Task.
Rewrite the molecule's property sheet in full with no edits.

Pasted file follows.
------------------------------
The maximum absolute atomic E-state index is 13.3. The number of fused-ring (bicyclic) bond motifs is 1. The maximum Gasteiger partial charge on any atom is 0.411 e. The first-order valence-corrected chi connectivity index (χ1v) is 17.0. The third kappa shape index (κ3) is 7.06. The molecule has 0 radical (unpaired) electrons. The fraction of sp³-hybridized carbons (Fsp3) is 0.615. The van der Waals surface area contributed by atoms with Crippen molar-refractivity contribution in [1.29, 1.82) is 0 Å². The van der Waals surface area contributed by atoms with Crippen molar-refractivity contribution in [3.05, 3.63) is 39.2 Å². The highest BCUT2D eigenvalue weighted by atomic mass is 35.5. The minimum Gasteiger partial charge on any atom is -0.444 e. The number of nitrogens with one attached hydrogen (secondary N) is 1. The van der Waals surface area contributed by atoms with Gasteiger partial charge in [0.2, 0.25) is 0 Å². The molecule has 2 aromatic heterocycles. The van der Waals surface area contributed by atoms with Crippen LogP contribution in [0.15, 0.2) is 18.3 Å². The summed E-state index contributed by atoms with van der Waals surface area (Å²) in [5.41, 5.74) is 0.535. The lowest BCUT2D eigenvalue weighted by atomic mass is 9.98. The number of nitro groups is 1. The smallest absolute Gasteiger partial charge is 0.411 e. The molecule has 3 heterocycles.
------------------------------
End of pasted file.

The maximum absolute atomic E-state index is 13.3. The number of fused-ring (bicyclic) bond motifs is 1. The maximum Gasteiger partial charge on any atom is 0.411 e. The first-order valence-corrected chi connectivity index (χ1v) is 17.0. The third kappa shape index (κ3) is 7.06. The molecule has 0 radical (unpaired) electrons. The fraction of sp³-hybridized carbons (Fsp3) is 0.615. The van der Waals surface area contributed by atoms with Crippen molar-refractivity contribution in [1.29, 1.82) is 0 Å². The van der Waals surface area contributed by atoms with Crippen molar-refractivity contribution in [3.05, 3.63) is 39.2 Å². The highest BCUT2D eigenvalue weighted by atomic mass is 35.5. The minimum Gasteiger partial charge on any atom is -0.444 e. The number of nitrogens with one attached hydrogen (secondary N) is 1. The van der Waals surface area contributed by atoms with Gasteiger partial charge in [0.2, 0.25) is 0 Å². The molecule has 2 aromatic heterocycles. The van der Waals surface area contributed by atoms with Crippen LogP contribution in [0.15, 0.2) is 18.3 Å². The summed E-state index contributed by atoms with van der Waals surface area (Å²) in [5.41, 5.74) is 0.535. The lowest BCUT2D eigenvalue weighted by atomic mass is 9.98. The number of nitro groups is 1. The smallest absolute Gasteiger partial charge is 0.411 e. The molecule has 3 heterocycles.